Working Effectively With Legacy Code — Changing Software (Part 1: Chapter 2)

Part 1 : Mechanics of Change:

Chapter 2: Working with Feedback

The Legacy Code DilemmaWhen we have to change code, we should have tests in place. To put tests in place, we often have to change code.
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  • Edit and Pray.
  • Cover and modify.
Software Vise: 
"When we have tests that detect change, it is like having a vise around our code. The behavior of the code is fixed in place. When we make changes, we can know that we are changing only one piece of behavior at a time".
  • Unit Tests.
  • Integration Tests.
  • Functional Tests.
  • End-to-end tests.
  • Acceptance testing.
  • Performance testing.
  • Smoke testing.

“Unit testing is very important in Legacy Code Work”.

What is Unit Testing?

A unit test that takes 1/10th of a second to run is a slow unit test.
  • to localized the error.
  • execute test in shorter time period.
  • find the coverage of the test.
Unit tests run fast. If they don’t run fast, they aren’t unit tests.
  • Talk to database.
  • Communicate across a network.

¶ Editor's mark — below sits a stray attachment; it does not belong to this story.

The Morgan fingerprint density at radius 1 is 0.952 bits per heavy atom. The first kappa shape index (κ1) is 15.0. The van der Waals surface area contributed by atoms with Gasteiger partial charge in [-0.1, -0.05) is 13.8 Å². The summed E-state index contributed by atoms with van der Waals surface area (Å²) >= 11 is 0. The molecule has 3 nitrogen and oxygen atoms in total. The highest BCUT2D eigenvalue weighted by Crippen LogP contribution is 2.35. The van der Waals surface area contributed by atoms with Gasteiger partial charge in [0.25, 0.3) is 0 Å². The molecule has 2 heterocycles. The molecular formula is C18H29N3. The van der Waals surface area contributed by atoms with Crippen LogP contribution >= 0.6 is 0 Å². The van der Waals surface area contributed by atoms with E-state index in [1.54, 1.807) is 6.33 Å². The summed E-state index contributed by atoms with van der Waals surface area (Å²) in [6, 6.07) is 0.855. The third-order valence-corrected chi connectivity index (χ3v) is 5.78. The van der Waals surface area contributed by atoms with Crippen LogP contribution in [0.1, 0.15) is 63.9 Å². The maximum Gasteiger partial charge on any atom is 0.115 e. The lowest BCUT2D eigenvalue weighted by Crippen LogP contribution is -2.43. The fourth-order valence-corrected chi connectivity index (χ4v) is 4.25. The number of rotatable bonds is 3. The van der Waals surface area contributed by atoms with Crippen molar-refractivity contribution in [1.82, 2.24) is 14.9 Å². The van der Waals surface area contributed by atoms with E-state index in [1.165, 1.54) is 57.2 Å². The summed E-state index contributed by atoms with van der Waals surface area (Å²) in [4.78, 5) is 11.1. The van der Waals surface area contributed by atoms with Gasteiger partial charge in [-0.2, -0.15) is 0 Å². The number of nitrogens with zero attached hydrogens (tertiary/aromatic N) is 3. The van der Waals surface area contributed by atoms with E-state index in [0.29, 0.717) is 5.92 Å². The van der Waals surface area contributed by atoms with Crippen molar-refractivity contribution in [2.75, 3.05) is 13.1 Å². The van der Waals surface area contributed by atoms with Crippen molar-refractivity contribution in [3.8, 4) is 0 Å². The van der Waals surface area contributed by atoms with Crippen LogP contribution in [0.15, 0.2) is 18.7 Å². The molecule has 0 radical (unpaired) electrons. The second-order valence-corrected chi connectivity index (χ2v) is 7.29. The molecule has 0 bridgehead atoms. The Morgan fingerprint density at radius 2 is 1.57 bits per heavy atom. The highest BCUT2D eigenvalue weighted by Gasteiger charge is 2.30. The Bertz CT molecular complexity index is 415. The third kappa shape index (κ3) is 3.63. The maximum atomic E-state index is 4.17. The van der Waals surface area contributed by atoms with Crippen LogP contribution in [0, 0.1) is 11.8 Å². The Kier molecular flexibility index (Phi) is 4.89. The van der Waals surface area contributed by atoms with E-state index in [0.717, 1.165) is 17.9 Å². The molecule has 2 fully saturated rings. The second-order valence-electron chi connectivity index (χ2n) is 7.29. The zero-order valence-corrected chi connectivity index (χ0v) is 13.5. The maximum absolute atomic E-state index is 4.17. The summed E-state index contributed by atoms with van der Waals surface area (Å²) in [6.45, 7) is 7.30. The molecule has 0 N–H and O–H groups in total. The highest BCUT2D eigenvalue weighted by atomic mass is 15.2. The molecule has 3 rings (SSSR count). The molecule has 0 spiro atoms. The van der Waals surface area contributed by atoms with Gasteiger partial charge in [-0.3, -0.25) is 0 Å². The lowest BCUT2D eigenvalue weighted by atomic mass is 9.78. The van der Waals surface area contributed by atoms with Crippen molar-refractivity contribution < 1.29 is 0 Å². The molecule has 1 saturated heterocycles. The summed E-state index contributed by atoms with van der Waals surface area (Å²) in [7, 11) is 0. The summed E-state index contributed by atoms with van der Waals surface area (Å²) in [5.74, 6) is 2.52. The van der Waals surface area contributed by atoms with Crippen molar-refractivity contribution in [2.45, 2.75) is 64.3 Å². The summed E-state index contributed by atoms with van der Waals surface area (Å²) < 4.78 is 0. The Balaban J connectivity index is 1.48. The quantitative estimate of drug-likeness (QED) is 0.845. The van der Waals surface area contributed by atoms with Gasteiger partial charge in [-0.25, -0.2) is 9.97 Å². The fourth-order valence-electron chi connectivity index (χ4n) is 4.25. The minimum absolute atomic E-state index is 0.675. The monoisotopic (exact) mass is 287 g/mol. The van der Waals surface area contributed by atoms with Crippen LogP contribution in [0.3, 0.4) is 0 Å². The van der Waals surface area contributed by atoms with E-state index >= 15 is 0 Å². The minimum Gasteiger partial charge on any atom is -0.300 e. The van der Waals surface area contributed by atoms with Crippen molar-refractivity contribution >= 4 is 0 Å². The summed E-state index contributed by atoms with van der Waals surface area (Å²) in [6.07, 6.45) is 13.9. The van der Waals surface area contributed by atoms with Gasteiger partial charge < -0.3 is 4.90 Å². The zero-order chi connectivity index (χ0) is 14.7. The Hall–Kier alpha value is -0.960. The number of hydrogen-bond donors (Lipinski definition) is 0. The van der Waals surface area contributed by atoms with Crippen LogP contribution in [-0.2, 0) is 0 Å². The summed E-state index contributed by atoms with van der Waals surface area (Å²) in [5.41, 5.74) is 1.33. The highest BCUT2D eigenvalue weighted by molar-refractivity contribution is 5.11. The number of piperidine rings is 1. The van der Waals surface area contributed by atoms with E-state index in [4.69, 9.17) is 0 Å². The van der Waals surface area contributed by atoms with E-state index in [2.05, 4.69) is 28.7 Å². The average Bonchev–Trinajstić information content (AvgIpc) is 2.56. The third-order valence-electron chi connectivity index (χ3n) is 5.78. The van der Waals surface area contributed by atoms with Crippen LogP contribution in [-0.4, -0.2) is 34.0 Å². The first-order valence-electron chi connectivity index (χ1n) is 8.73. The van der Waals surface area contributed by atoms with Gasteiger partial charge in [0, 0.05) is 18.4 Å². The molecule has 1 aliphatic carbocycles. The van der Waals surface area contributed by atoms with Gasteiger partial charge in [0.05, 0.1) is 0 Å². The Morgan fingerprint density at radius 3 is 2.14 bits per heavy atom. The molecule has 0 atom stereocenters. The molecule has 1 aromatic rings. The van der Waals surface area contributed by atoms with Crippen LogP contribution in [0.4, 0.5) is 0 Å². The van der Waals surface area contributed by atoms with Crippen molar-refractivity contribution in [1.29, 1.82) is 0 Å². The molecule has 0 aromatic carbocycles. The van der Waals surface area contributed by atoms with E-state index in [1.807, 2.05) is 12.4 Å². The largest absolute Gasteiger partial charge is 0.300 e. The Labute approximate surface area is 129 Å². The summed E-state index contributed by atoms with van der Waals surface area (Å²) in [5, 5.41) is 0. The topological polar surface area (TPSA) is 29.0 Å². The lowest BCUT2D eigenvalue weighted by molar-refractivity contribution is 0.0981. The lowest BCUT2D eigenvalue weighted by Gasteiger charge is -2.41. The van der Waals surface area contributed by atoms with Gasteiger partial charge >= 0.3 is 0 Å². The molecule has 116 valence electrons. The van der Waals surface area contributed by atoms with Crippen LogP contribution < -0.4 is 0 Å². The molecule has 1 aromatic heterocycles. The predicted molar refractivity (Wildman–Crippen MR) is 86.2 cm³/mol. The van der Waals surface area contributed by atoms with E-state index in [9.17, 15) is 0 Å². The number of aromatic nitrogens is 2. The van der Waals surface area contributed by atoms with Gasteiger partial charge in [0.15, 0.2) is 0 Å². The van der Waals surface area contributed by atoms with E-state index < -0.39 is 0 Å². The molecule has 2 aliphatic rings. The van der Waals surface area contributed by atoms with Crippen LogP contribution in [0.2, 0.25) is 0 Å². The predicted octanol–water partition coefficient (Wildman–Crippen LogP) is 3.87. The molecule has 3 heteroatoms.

• Touch the file system.
  • No special configuration setup to run the test.
Dependency is one of the most critical problems in software development. Much legacy code work involves breaking dependencies so that change can be easier.
  • Identify change points: Find places where you need to make changes.
  • Find test points: Find places where tests can be written.
  • Break dependencies: Dependencies are the most obvious impediment to testing.
  • Write tests: Writing test for legacy code is different than writing for new code.
  • Make changes and refactor: We can use TDD(Test Driven Development) to work in legacy code.
When you break dependencies in legacy code, you often have to make some ugly changes. Some dependencies break cleanly; others end up ugly. If we can cover code around the point we broke the 
dependencies, we can clean the ugliness later.

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